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Less “alliance strong, alliance mighty” from ANC and Cosatu

Less “alliance strong, alliance mighty” from ANC and Cosatu

Not all that long ago, every report and rumour of disunity within the Tripartite Alliance would have been met with immediate denials and statements of everlasting trust, love and respect. Now, with issues like inflation targeting and the ANC's stake in Hitachi SA seemingly irreconcilable, that is still the basic message – but the wording is very different.

The ANC’s stake in Hitachi South Africa, which is going to be making a mint out of the building of new power stations and paid by way of a World Bank loan is a good example.

Asked about pressure for the ANC to disinvest from Hitachi, because of what is seen (though all parties involved deny it) as a conflict of interest, secretary general Gwede Mantashe, during Tuesday’s hastily-arranged press conference, said that has nothing to do with the party.

“The ANC has no stake in Hitachi. The ANC has no stake in Hitachi. We invest in Chancellor House. Where Chancellor House invests doesn’t translate into an ANC stake… What Chancellor House does is the duty of its board and its management.”

Contrast that with the rather strong statement by Cosatu leader Zwelinzima Vavi only weeks ago. If it is true that the ANC has such as a stake, he said, “then God help us all.”

Photo: Cosatu’s deputy secretary general, Bheki Bheki Ntshalintshali and the ANC Secretary-General, Gwede Mantashe

That is a long way from the only disagreement between these two alliance partners. They apparently still can’t see eye-to-eye on inflation targeting, which Cosatu would ideally like to see abandoned. Nor will Hitachi long be the most visible of their disagreements. Definitely not, once Cosatu takes to the streets to protest against the massive electricity tariff hikes that were caused by ANC management of Eskom and effectively put in place by a government entirely controlled by the ANC.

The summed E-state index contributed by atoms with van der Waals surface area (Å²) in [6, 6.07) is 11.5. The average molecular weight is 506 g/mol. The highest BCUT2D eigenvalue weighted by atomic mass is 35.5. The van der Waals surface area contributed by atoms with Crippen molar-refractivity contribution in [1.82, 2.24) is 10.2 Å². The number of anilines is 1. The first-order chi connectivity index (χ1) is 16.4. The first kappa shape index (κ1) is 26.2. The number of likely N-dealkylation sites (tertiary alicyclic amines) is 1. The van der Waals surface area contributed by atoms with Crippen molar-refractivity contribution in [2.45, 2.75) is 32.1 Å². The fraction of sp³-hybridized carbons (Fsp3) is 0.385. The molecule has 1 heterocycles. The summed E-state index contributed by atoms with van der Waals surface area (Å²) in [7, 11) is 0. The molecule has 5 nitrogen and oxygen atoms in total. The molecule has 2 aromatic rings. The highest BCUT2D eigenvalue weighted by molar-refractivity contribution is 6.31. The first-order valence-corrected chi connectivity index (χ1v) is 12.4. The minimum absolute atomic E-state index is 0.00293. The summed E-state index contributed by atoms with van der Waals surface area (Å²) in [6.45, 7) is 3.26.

It is against that backdrop that the ANC and Cosatu met for what Mantahse described as “candid, open, honest, heart to heart” discussions. But it was clearly considerably more than that. Mantashe confirmed that he delivered a speech yesterday, as reported by the Times, that accused Cosatu of acting like an opposition party. Or worse.

Cosatu’s deputy secretary general, Bheki Ntshalintshali, on the other hand, says the trade union movement pointed out instances where implemented government policy doesn’t match the stated ANC policy, never mind the positions of the alliance. He was also happy to say that there were discussions about the behaviour of leaders and their ethics. Given that Julius Malema was in the room it seems pretty safe to assume things got slightly more heated – and more personal – than that.

Where these kinds of differences would have been denied outright in the past, the partners are no longer dismissing the possibility of a split. Instead they are celebrating the fact that there hasn’t yet been one.

“Even in very small families there are times we don’t see things the same way,” ANC spokesman Jackson Mthembu interjected at Tuesday’s media conference. “We have not decided to sulk and one member of the family hasn’t decided to go out of the house… We have decided to come together and see how best to resolve issues on which we do not see eye to eye.”

Mantashe claims Cosatu and the ANC agree on 90% of their positions, and that the remaining 10% is often a matter of interpretation. But that is increasingly seeming like an empty claim. Which, once again, raises the question: how long will it be before Cosatu looks at the size of its membership base and decides it is better off contesting elections directly and then forming a governing alliance?

By Phillip de Wet

Main photo: The ANC Secretary-General, Gwede Mantashe and Chief Spokesperson, Jackson Mthembu.

Photos: The Daily Maverick

Gallery

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